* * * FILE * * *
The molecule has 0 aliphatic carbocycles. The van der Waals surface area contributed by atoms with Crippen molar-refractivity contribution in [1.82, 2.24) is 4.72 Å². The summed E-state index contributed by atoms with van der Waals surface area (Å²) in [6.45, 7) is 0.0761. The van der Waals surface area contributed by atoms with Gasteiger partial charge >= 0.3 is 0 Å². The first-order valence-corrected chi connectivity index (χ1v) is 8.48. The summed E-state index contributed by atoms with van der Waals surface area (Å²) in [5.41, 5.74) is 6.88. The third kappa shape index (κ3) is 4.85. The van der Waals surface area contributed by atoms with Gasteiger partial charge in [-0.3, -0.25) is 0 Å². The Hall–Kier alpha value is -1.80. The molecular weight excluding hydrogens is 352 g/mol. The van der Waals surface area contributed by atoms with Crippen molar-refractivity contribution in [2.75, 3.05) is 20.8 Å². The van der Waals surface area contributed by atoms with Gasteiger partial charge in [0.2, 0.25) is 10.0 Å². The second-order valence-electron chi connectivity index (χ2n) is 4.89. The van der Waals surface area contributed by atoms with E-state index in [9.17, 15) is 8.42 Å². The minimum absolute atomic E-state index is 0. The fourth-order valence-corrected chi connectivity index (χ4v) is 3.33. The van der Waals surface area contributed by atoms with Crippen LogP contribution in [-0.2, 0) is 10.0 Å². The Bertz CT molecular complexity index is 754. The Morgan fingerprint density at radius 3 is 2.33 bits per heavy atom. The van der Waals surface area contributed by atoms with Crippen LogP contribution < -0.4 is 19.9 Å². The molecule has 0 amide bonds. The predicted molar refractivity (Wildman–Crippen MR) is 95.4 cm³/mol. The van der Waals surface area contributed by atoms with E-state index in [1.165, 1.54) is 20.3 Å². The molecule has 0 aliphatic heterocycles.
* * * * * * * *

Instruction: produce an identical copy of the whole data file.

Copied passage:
The molecule has 0 aliphatic carbocycles. The van der Waals surface area contributed by atoms with Crippen molar-refractivity contribution in [1.82, 2.24) is 4.72 Å². The summed E-state index contributed by atoms with van der Waals surface area (Å²) in [6.45, 7) is 0.0761. The van der Waals surface area contributed by atoms with Gasteiger partial charge >= 0.3 is 0 Å². The first-order valence-corrected chi connectivity index (χ1v) is 8.48. The summed E-state index contributed by atoms with van der Waals surface area (Å²) in [5.41, 5.74) is 6.88. The third kappa shape index (κ3) is 4.85. The van der Waals surface area contributed by atoms with Gasteiger partial charge in [-0.3, -0.25) is 0 Å². The Hall–Kier alpha value is -1.80. The molecular weight excluding hydrogens is 352 g/mol. The van der Waals surface area contributed by atoms with Crippen molar-refractivity contribution in [2.75, 3.05) is 20.8 Å². The van der Waals surface area contributed by atoms with Gasteiger partial charge in [0.2, 0.25) is 10.0 Å². The second-order valence-electron chi connectivity index (χ2n) is 4.89. The van der Waals surface area contributed by atoms with E-state index in [9.17, 15) is 8.42 Å². The minimum absolute atomic E-state index is 0. The fourth-order valence-corrected chi connectivity index (χ4v) is 3.33. The van der Waals surface area contributed by atoms with Crippen LogP contribution in [-0.2, 0) is 10.0 Å². The Bertz CT molecular complexity index is 754. The Morgan fingerprint density at radius 3 is 2.33 bits per heavy atom. The van der Waals surface area contributed by atoms with Crippen LogP contribution < -0.4 is 19.9 Å². The molecule has 0 amide bonds. The predicted molar refractivity (Wildman–Crippen MR) is 95.4 cm³/mol. The van der Waals surface area contributed by atoms with E-state index in [1.165, 1.54) is 20.3 Å². The molecule has 0 aliphatic heterocycles.